World Bank Opens Door to $1.5b in Loans to Egypt
The World Bank has approved a three-year program for Egypt, potentially providing the Arab African country with up to $1.5 billion in loans.
"The board approved a country assistance strategy for Egypt on Tuesday that could be backed by up to $1.5 billion if the authorities want," Mohammed Kamel Amr, the alternative executive director for Egypt and the Middle East at the World Bank, told Reuters.
He said the program, which would cover 2002-2004, contains a basic lending scenario of $500 million, adding that the maximum lending available to Egypt could be as high as $1.5 billion.
Amr said that even though the project was not scheduled to begin until next year, lending could begin sooner. He said that was so because it was a loosely defined program and some of the projects would take a while to put together.
Amr also said the specific projects within the program had not yet been defined.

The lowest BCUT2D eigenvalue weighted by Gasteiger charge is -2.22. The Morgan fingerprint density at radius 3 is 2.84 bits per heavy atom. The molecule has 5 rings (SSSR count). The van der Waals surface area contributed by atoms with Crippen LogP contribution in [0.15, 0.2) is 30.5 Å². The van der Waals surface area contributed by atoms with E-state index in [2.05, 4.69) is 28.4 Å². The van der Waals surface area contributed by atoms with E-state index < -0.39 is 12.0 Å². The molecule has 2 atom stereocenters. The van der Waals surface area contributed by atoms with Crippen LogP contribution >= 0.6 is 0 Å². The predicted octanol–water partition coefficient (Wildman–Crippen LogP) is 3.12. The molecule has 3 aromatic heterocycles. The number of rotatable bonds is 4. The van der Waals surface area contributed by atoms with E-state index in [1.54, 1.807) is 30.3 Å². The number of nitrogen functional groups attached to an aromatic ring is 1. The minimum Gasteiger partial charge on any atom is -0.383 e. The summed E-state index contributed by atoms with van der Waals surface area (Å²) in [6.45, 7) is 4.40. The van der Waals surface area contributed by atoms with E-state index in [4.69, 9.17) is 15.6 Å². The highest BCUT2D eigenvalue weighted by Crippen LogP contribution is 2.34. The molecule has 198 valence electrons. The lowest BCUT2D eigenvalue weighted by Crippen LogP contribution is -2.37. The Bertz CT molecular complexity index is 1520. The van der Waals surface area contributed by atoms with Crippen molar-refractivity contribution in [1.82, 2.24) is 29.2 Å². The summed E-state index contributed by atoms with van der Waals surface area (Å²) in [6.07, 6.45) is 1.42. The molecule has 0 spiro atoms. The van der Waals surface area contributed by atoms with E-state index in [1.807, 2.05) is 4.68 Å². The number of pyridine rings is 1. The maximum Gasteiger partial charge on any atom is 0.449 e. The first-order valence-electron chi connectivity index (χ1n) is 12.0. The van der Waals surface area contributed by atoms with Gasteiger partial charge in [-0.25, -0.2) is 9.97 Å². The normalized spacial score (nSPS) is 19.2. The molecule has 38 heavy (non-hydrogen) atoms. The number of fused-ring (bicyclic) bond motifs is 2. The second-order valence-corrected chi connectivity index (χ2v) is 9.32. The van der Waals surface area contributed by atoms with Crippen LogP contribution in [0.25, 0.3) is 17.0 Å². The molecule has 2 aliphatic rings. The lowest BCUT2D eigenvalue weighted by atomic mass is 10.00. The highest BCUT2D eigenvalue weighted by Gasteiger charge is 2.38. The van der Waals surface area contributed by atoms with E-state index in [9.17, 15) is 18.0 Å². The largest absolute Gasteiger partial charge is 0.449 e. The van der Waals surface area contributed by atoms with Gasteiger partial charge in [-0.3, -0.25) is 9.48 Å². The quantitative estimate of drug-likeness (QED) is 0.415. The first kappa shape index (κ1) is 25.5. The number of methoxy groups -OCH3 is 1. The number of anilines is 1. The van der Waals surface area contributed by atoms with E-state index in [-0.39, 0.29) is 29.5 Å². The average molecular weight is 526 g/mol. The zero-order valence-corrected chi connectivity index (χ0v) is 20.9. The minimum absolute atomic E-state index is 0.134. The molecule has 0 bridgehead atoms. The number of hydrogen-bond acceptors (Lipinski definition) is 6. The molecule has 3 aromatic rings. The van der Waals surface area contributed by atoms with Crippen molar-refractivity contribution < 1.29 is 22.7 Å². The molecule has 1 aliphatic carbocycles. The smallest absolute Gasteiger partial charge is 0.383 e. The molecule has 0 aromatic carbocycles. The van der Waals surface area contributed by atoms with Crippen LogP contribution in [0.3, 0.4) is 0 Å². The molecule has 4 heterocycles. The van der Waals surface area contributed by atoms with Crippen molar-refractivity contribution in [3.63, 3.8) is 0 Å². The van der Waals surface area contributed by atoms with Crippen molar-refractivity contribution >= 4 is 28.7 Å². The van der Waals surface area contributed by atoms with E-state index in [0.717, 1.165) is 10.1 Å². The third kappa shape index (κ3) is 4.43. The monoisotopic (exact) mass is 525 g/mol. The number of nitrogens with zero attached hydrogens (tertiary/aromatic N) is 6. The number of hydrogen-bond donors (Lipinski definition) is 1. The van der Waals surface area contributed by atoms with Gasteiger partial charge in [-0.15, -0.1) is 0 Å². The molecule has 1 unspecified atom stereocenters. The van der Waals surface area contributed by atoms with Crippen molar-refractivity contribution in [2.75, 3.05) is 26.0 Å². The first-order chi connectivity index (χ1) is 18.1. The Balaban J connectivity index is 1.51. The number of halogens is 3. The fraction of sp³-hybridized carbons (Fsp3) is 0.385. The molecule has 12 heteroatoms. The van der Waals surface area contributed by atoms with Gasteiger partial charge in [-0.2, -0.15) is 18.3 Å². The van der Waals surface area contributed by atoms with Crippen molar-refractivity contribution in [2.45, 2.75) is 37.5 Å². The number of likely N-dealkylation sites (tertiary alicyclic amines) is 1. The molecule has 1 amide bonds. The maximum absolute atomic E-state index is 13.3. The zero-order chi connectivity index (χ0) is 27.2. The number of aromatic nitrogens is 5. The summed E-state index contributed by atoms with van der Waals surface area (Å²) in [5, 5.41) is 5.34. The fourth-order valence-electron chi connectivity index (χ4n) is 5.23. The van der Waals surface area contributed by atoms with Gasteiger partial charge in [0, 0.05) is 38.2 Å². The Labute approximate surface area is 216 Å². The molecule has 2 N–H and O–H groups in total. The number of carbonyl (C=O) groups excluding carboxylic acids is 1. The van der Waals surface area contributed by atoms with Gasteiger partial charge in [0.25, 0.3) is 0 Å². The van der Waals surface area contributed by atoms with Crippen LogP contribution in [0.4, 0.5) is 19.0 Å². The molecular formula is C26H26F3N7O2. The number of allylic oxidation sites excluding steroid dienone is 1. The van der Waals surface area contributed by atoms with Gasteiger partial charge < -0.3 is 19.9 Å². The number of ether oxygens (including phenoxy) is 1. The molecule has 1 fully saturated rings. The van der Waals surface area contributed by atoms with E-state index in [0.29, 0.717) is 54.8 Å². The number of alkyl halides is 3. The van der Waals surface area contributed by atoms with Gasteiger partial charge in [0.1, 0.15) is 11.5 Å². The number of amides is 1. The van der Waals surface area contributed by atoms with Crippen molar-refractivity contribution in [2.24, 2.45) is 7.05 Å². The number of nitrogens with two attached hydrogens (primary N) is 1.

"The Egyptian authorities are interested mainly when dealing with the bank in areas of social dimension like education and health," he said.
He said there had already been consultations between the Washington-based lender and Egyptian authorities on project ideas.
Last June, the World Bank's board of directors approved a loan to Egypt amounting to $50 million, for the Second National Drainage Project.
The project aimed to increase the agriculture productivity of about 800,000 feddans (340,000 hectares) of irrigated land by improving drainage conditions by channeling excess irrigation water via subsurface drains into existing open drains, and avoiding yield and production losses resulting from waterlogging and soil salinity problems – Albawaba.com
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